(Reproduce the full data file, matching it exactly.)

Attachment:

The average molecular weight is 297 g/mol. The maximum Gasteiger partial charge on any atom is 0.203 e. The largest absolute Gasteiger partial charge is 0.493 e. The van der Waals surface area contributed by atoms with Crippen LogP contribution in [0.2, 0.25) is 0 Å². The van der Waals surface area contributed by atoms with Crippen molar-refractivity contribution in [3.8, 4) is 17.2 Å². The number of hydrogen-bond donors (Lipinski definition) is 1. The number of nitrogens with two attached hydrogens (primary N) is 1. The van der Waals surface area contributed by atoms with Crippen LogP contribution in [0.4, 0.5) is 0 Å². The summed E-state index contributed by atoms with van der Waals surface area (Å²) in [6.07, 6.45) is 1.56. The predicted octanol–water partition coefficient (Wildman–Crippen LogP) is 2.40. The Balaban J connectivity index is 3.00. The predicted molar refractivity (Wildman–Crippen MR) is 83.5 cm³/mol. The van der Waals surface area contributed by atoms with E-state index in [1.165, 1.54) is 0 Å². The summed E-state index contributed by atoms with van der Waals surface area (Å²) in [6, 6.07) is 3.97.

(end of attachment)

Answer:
The average molecular weight is 297 g/mol. The maximum Gasteiger partial charge on any atom is 0.203 e. The largest absolute Gasteiger partial charge is 0.493 e. The van der Waals surface area contributed by atoms with Crippen LogP contribution in [0.2, 0.25) is 0 Å². The van der Waals surface area contributed by atoms with Crippen molar-refractivity contribution in [3.8, 4) is 17.2 Å². The number of hydrogen-bond donors (Lipinski definition) is 1. The number of nitrogens with two attached hydrogens (primary N) is 1. The van der Waals surface area contributed by atoms with Crippen LogP contribution in [0.4, 0.5) is 0 Å². The summed E-state index contributed by atoms with van der Waals surface area (Å²) in [6.07, 6.45) is 1.56. The predicted octanol–water partition coefficient (Wildman–Crippen LogP) is 2.40. The Balaban J connectivity index is 3.00. The predicted molar refractivity (Wildman–Crippen MR) is 83.5 cm³/mol. The van der Waals surface area contributed by atoms with E-state index in [1.165, 1.54) is 0 Å². The summed E-state index contributed by atoms with van der Waals surface area (Å²) in [6, 6.07) is 3.97.